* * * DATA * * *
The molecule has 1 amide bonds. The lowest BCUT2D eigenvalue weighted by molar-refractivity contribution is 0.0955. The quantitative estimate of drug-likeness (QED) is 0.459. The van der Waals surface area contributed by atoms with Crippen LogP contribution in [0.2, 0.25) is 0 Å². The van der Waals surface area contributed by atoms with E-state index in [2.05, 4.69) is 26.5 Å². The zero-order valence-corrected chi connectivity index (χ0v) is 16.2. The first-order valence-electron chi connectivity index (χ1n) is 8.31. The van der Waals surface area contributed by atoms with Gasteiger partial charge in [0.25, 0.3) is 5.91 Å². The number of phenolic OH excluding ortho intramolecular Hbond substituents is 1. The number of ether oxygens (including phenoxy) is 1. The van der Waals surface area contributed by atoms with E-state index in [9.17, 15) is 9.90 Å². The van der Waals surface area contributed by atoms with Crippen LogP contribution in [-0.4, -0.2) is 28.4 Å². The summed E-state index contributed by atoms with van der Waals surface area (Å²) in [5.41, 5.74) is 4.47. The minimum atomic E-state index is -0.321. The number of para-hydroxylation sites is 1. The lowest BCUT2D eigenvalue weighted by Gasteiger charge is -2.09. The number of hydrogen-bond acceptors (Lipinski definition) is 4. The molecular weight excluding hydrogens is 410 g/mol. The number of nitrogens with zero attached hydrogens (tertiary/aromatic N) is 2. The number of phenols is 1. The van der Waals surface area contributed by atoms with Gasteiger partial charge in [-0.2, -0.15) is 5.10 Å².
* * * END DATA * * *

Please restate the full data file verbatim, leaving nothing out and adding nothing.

The molecule has 1 amide bonds. The lowest BCUT2D eigenvalue weighted by molar-refractivity contribution is 0.0955. The quantitative estimate of drug-likeness (QED) is 0.459. The van der Waals surface area contributed by atoms with Crippen LogP contribution in [0.2, 0.25) is 0 Å². The van der Waals surface area contributed by atoms with E-state index in [2.05, 4.69) is 26.5 Å². The zero-order valence-corrected chi connectivity index (χ0v) is 16.2. The first-order valence-electron chi connectivity index (χ1n) is 8.31. The van der Waals surface area contributed by atoms with Gasteiger partial charge in [0.25, 0.3) is 5.91 Å². The number of phenolic OH excluding ortho intramolecular Hbond substituents is 1. The number of ether oxygens (including phenoxy) is 1. The van der Waals surface area contributed by atoms with E-state index in [9.17, 15) is 9.90 Å². The van der Waals surface area contributed by atoms with Crippen LogP contribution in [-0.4, -0.2) is 28.4 Å². The summed E-state index contributed by atoms with van der Waals surface area (Å²) in [5.41, 5.74) is 4.47. The minimum atomic E-state index is -0.321. The number of para-hydroxylation sites is 1. The lowest BCUT2D eigenvalue weighted by Gasteiger charge is -2.09. The number of hydrogen-bond acceptors (Lipinski definition) is 4. The molecular weight excluding hydrogens is 410 g/mol. The number of nitrogens with zero attached hydrogens (tertiary/aromatic N) is 2. The number of phenols is 1. The van der Waals surface area contributed by atoms with Gasteiger partial charge in [-0.2, -0.15) is 5.10 Å².